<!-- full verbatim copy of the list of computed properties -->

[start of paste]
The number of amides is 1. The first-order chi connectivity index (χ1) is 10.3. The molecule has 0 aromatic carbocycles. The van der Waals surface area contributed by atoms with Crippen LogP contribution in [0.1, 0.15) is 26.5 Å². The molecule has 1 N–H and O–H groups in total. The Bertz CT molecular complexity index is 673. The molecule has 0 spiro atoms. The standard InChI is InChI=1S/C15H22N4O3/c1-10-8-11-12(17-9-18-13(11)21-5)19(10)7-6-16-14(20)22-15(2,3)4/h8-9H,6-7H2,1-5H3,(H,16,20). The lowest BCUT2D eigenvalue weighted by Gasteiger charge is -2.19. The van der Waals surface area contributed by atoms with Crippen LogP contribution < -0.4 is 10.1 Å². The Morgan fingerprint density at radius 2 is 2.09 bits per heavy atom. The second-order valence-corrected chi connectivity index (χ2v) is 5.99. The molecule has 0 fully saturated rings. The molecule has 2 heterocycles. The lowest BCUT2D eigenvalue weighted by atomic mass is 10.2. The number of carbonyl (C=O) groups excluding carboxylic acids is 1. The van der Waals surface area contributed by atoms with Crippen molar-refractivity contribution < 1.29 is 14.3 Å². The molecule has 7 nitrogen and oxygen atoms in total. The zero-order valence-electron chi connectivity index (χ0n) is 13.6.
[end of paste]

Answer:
The number of amides is 1. The first-order chi connectivity index (χ1) is 10.3. The molecule has 0 aromatic carbocycles. The van der Waals surface area contributed by atoms with Crippen LogP contribution in [0.1, 0.15) is 26.5 Å². The molecule has 1 N–H and O–H groups in total. The Bertz CT molecular complexity index is 673. The molecule has 0 spiro atoms. The standard InChI is InChI=1S/C15H22N4O3/c1-10-8-11-12(17-9-18-13(11)21-5)19(10)7-6-16-14(20)22-15(2,3)4/h8-9H,6-7H2,1-5H3,(H,16,20). The lowest BCUT2D eigenvalue weighted by Gasteiger charge is -2.19. The van der Waals surface area contributed by atoms with Crippen LogP contribution < -0.4 is 10.1 Å². The Morgan fingerprint density at radius 2 is 2.09 bits per heavy atom. The second-order valence-corrected chi connectivity index (χ2v) is 5.99. The molecule has 0 fully saturated rings. The molecule has 2 heterocycles. The lowest BCUT2D eigenvalue weighted by atomic mass is 10.2. The number of carbonyl (C=O) groups excluding carboxylic acids is 1. The van der Waals surface area contributed by atoms with Crippen molar-refractivity contribution < 1.29 is 14.3 Å². The molecule has 7 nitrogen and oxygen atoms in total. The zero-order valence-electron chi connectivity index (χ0n) is 13.6.